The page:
Battery powered propulsion systems are already being engineered for smaller ships and engine manufacturers such as MAN Diesel & Turbo are preparing hybrid electric solutions for vessels of all sizes. Exploration cruise operator, Hurtigruten, will also be launching two next generation explorer ships within the next two years, set to be the world’s first battery hybrid powered vessels. Rune Thomas Ege, Hurtigruten’s VP Global Communications, firmly believes that the future of the cruise industry is electric, saying, “We have seen the Tesla Revolution on shore, and I think that the Tesla Revolution is coming to the Seas. When it does, we are confident that we will be in front when that happens.”
The use of fuel cells as an eco-friendly ship propulsion has also received a lot of attention from organizations such as Carnival and Royal Caribbean. The technology represents another dramatic step forward for the maritime industry in green innovation.
Fuel cells produce energy using an electrochemical reaction, rather than combustion. The process converts fuel directly to electricity and heat, increasing operational efficiency. Water is the only waste product, so they cause less pollution and eliminate emissions.
According to a study by DNV GL commission by the European Maritime Safety Agency (EMSA) the industry is dozens of projects, evaluating seven different fuel cell technologies. These projects include the alkaline fuel cell (AFC), the proton exchange membrane fuel cell (PEMFC), high temperature PEMFC (HT-PEMFC), direct methanol fuel cell (DMFC), phosphoric acid fuel cell (PAFC), molten carbonate fuel cell (MCFC) and the solid oxide fuel cell (SOFC).
Ross said, “Fuel cells are a really exciting technology. The challenge from my perspective is finding ways to scale up the size of fuel cell plants on cruise ships to act as propulsion energy solutions for larger vessels. But it is quite interesting because if you consider battery hybrid cruise vessels, such a solution could also be there for fuel cells running on methane for example. There have been experiments with some fuel cells, testing different kinds of fuel cell technologies - some working better than others. Another big challenge is in improving the technologies efficiency, but it is a technology that will be very interesting to follow.”
As fuel cells becomes cheaper and more efficient, this solution will become more viable in a significant way to power the cruise ship's hotel functions.
Royal Caribbean Cruises (RCL) has announced that fuel cell technology will play a role on its Icon-class ships being built by Meyer Turku for delivery in 2022 and 2024. In 2017, ABB piloted the cruise industry’s first-ever fuel cell system on a RCL Oasis-class ship, testing its ability to provide energy efficiently ahead of the line installing the technology on upcoming Icon-class vessels. The Icon ships are expected to run primarily on LNG but will also have distillate fuel which they can run on when calling on ports lacking LNG infrastructure.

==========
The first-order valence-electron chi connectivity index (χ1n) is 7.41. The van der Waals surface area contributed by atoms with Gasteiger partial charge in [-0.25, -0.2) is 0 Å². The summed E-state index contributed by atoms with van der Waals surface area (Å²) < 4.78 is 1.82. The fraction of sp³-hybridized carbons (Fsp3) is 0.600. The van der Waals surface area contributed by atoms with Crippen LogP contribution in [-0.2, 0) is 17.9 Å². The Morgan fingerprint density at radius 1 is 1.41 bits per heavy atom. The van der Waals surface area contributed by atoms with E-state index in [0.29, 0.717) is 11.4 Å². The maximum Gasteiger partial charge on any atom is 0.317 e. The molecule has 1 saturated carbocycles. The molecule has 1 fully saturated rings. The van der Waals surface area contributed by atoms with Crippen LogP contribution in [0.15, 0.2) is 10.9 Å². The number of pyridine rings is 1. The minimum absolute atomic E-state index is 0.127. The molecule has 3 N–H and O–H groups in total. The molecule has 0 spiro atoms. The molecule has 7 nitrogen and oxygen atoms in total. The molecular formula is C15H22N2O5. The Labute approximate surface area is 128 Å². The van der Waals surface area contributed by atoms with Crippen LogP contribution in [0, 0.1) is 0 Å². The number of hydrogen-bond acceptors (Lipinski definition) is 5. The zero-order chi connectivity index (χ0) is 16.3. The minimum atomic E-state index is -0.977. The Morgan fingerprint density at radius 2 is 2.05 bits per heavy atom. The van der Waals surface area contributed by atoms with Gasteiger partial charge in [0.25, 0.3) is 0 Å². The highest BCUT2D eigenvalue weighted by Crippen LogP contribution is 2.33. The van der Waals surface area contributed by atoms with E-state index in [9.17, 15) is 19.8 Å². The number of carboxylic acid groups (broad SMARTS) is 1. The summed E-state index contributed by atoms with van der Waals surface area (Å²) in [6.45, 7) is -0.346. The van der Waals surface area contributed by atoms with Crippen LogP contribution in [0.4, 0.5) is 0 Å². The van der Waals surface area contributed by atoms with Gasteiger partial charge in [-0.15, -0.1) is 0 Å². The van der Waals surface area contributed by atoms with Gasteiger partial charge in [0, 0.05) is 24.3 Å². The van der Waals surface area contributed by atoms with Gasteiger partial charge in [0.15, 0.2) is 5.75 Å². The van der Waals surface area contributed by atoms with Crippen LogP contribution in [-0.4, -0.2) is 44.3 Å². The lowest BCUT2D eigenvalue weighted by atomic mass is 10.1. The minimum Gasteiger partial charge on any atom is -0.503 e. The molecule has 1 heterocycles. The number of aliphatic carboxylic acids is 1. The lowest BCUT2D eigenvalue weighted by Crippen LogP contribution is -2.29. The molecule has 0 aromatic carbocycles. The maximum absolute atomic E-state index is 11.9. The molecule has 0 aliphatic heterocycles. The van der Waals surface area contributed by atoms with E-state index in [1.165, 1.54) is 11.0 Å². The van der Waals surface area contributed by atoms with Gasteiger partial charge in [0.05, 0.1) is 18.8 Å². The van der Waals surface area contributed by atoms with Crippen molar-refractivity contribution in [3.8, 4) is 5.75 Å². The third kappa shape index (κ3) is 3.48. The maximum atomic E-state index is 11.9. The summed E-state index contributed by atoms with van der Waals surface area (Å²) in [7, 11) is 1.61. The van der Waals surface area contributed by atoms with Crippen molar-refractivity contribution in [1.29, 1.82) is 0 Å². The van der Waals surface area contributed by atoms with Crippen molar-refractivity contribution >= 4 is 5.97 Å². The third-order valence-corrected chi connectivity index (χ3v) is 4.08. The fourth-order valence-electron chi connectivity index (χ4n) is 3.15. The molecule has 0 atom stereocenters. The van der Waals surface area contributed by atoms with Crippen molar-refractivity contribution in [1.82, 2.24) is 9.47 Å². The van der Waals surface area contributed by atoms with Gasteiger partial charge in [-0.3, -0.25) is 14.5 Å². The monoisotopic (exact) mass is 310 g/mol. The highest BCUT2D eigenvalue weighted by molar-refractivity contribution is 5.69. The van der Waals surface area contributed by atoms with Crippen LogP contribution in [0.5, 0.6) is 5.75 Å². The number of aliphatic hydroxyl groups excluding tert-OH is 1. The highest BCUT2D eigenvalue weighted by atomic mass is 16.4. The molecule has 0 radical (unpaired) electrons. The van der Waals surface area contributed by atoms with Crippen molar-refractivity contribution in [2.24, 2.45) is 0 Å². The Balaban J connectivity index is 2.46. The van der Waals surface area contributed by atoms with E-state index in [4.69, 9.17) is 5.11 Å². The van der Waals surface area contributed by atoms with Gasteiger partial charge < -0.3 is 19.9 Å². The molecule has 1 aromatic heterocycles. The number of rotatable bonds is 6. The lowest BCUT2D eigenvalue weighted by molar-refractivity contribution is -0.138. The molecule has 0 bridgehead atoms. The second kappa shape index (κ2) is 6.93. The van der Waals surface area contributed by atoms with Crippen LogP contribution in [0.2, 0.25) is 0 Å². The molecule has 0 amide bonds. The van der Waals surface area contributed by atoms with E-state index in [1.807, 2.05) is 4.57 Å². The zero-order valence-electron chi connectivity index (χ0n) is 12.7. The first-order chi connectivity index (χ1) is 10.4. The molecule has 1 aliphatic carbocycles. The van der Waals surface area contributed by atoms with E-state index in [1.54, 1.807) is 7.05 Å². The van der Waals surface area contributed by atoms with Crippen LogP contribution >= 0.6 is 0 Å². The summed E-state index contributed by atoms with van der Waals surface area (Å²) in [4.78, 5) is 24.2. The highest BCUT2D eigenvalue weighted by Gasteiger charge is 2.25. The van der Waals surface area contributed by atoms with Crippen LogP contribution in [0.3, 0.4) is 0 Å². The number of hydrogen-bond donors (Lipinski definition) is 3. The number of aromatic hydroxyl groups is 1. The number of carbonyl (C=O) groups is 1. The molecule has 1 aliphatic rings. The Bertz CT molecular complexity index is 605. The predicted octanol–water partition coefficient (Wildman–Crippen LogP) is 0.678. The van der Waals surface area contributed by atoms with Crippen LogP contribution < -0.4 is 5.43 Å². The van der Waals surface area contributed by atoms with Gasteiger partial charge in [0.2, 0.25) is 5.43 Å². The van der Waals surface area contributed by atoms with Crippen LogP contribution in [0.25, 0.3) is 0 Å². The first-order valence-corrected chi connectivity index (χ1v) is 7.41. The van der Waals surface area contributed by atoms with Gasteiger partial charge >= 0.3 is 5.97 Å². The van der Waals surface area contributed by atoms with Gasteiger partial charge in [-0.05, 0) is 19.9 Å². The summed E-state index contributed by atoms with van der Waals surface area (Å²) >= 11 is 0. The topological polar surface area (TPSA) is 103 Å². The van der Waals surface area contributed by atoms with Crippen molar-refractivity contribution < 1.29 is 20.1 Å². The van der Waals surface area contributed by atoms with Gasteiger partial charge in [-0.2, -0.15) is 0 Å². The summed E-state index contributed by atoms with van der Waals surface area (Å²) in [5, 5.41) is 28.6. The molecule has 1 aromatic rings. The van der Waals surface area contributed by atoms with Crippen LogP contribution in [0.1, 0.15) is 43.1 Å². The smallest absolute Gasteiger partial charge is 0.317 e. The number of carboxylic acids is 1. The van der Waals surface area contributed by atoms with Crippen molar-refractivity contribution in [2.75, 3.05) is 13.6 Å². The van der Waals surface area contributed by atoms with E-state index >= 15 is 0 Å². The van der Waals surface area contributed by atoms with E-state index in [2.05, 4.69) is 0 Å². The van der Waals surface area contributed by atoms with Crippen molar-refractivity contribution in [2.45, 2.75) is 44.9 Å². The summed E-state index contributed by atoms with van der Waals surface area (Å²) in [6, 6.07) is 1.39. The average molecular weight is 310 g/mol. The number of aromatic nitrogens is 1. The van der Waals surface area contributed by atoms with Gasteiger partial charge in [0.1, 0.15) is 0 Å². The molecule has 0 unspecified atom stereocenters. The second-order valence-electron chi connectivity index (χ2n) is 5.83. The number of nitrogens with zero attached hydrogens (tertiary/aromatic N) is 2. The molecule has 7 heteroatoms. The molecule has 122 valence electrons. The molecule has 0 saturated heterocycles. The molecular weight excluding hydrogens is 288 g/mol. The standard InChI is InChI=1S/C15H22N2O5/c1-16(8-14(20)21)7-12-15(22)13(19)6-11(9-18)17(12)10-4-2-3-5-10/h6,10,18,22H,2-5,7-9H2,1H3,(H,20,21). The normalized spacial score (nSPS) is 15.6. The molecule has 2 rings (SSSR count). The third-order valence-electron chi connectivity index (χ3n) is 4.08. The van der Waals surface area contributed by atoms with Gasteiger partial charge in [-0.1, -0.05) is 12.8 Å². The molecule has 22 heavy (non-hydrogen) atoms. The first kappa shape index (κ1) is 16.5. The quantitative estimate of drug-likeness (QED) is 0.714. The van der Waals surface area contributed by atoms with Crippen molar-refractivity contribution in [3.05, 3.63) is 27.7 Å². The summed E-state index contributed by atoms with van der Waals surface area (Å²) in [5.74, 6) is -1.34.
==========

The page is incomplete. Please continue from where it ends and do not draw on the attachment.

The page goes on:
Carnival are also investing in fuel cell research and development. The cruise line believes that fuel cells will have a place and role to play in the cruise industries green transition, the question asked by SVP Maritime Affairs Tom Strong is “where does the technology sit in the grand scheme?”
Exhaust Gas Cleaning Systems
One of the technologies that are already available today is exhaust gas cleaning systems. There has been a strong focus on reducing sulfur oxide (SOx) emissions from maritime vessels for some time now due to the harmful impacts on the environment and human health. This is where exhaust gas cleaning system benefit the industry and is also one of the techniques that vessels are using to stay Tier III compliant, especially as it has no limitations to the size of vessel that can benefit from it.
This is also another solution where organizations such as Wärtsilä and Carnival are investing heavily because of its ability to remove major pollutants from exhaust gases at sea, during maneuvering, and in port. With plans to invest as much as $400 million, Carnival are in the process of designing, building and installing exhaust gas cleaning technology on more than 70 vessels.
Ross explains, “The challenge right now is that no one really knows when and what the legislation will be in the future. Vessels built now will have to operate in stricter environmental legislation and control, so it will be in shipbuilder’s best interest to build a vessel in such a way that it can be easily be upgraded to comply with future legislation. As an industry, manufacturers would also very much like to know what the demand for our equipment will be so that we will know what we should move our research and development efforts. This is a major challenge, not only for the cruise industry but also for the entire shipping world.”
As published in the February 2018 edition of Maritime Reporter & Engineering News: https://magazines.marinelink.com/nwm/MaritimeReporter/201802/#page/1
Other stories from February 2018 issue
- Analysis: Government Proposal 'Ill-informed' on Maritime Matters page: 10
- Maritime & Strict Liability Criminal Statutes page: 12
- Tugboats & Vessel Response Plans page: 12
- Data is the New Oil and Satellites Are the Pipeline page: 22
- New Research in Biofilms: Fighting Nature with Nature page: 24
- How Much is That Superyacht Worth? page: 28
- Adventure Bound: Sunstone Ships Climbs to New Heights page: 32
- Luxury Cruise Ships & The French Connection page: 38
- Cruise Ships & Eco-Trends in Energy Transition page: 44
- Global Sulfur Cap: Maritime Must Prepare Now page: 48
- Volvo Ocean Race: Zero Emission Shipping Meets High-Level Sports page: 50
- Eco Ships: The New Norm for Top Tier Ships page: 52
- Krilo Jesenice: Village of the Cruisers page: 60
- Tech File: Fuel Monitoring Matters page: 66